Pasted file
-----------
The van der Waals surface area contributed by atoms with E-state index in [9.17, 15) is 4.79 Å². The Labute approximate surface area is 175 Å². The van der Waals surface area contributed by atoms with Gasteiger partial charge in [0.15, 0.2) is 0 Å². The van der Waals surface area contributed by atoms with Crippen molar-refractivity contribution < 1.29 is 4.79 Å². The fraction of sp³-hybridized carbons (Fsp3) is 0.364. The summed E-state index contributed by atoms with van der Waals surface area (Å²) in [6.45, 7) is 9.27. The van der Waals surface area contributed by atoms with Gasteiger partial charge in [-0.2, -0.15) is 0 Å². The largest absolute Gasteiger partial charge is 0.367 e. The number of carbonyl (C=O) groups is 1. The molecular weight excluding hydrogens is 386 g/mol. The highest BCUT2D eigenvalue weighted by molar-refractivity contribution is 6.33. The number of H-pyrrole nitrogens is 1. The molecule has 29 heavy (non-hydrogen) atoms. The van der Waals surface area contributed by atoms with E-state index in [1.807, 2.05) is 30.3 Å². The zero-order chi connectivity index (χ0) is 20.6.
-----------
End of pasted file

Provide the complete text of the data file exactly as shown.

The van der Waals surface area contributed by atoms with E-state index in [9.17, 15) is 4.79 Å². The Labute approximate surface area is 175 Å². The van der Waals surface area contributed by atoms with Gasteiger partial charge in [0.15, 0.2) is 0 Å². The van der Waals surface area contributed by atoms with Crippen molar-refractivity contribution < 1.29 is 4.79 Å². The fraction of sp³-hybridized carbons (Fsp3) is 0.364. The summed E-state index contributed by atoms with van der Waals surface area (Å²) in [6.45, 7) is 9.27. The van der Waals surface area contributed by atoms with Gasteiger partial charge in [-0.2, -0.15) is 0 Å². The largest absolute Gasteiger partial charge is 0.367 e. The number of carbonyl (C=O) groups is 1. The molecular weight excluding hydrogens is 386 g/mol. The highest BCUT2D eigenvalue weighted by molar-refractivity contribution is 6.33. The number of H-pyrrole nitrogens is 1. The molecule has 29 heavy (non-hydrogen) atoms. The van der Waals surface area contributed by atoms with E-state index in [1.807, 2.05) is 30.3 Å². The zero-order chi connectivity index (χ0) is 20.6.